Unreported dog bites in children

To best understand this article in the context of the literature on growling, snarling, snapping, and biting behavior (incidence and correlates), please see National Canine Research Council’s complete analysis here.

Beck, A. M., & Jones, B. A. (1985). Unreported dog bites in children. Public Health Reports, 100(3), 315-321.

National Canine Research Council Summary and Analysis:

This paper is included because it is the only direct survey of a large group of children regarding their experience of dog bites. The purpose of this study was to identify possible discrepancies between the number of dog bites among children reported to authorities and the actual incidence. The authors acknowledged the general consensus that more children (and people in general) are bitten by dogs each year than national statistics indicate, and conducted a survey of school children to ascertain the extent of this gap. They did not distinguish between bites of different severity, except with regard to whether medical treatment had been sought. The children in their sample reported bite incidents at a rate much higher than national estimates based on reported bites.

The researchers surveyed 3,256 school children at 28 schools in Pennsylvania in 1981. Bites were reported by children as young as 4 years old (preschool through high school seniors) and required a long memory recall. The survey inquired about the children’s most and least favorite animals and recorded whether or not they had ever been bitten or had been bitten within the last year. If they had experienced a dog bite, they were asked whether or not they received medical treatment. No verification of medical treatment was obtained.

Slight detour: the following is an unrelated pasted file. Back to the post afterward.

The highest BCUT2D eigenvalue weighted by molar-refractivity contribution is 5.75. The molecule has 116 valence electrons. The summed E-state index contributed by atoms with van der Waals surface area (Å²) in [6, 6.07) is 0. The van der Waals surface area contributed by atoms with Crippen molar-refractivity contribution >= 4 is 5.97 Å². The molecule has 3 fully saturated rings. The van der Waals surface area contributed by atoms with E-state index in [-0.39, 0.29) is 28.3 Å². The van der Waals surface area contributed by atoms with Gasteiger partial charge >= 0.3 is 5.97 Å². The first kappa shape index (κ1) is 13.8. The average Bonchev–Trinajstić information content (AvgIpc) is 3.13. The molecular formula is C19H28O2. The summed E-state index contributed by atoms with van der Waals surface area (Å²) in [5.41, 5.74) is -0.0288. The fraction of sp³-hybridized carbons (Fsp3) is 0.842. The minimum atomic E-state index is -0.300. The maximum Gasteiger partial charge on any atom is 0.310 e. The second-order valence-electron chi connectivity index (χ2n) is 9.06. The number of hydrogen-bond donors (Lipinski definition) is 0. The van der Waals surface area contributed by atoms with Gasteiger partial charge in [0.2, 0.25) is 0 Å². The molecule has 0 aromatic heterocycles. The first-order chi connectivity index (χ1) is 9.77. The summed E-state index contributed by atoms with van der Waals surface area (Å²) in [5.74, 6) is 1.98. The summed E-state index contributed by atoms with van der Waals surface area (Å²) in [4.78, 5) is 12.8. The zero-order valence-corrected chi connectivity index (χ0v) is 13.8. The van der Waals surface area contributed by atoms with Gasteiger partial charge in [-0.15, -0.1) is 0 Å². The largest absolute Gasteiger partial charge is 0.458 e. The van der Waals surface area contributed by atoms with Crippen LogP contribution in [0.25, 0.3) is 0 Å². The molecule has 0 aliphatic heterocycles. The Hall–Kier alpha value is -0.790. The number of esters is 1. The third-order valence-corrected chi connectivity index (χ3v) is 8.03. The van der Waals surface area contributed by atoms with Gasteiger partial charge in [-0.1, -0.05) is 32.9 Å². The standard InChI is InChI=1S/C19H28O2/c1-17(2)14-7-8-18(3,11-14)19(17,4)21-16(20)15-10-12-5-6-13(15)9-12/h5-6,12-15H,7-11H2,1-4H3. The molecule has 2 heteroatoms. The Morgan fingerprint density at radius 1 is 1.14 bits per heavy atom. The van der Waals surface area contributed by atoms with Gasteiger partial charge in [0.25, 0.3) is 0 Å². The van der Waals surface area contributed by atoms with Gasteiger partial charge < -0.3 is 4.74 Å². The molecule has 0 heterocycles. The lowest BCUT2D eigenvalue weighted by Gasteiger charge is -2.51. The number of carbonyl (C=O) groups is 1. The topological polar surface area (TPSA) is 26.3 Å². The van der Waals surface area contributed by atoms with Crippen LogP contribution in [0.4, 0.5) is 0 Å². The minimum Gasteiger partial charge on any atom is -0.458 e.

The authors concluded that their findings were “necessarily an underestimate” of the actual dog bite incidence because they instructed the participants to exclude playful “mouthing” bites; however, it is possible that children’s memories were unreliable (common in recollection of minor events over long periods of time even for adults), or that they were not able to reliably assess the difference between a playful and a conflict interaction with a dog. It is, therefore, difficult to assess the reliability of the incident data collected.

In addition to incidence data, the researchers collected information regarding the children’s attitudes toward dogs. No correlation was found between being bitten and liking dogs. The authors stated, “Children appear to accept being bitten by dogs much as they do other accidents such as falling off a bike.” This suggests to us that the bites are not emotionally scarring and may be relatively harmless.

The authors concluded that this response on the part of the children was problematic, representing incidents that urgently need to be taken more seriously and prevented, to “change our perceptions of pet dogs to include the image of a potential biter.” However, the proportion of dog bites reportedly requiring medical attention was very low, and experiencing a dog bite did not negatively impact the children’s attitudes towards dogs. Thus the findings lend equal support to a conclusion indicating the banal nature of such events, rather than of a public health issue needing more attention.

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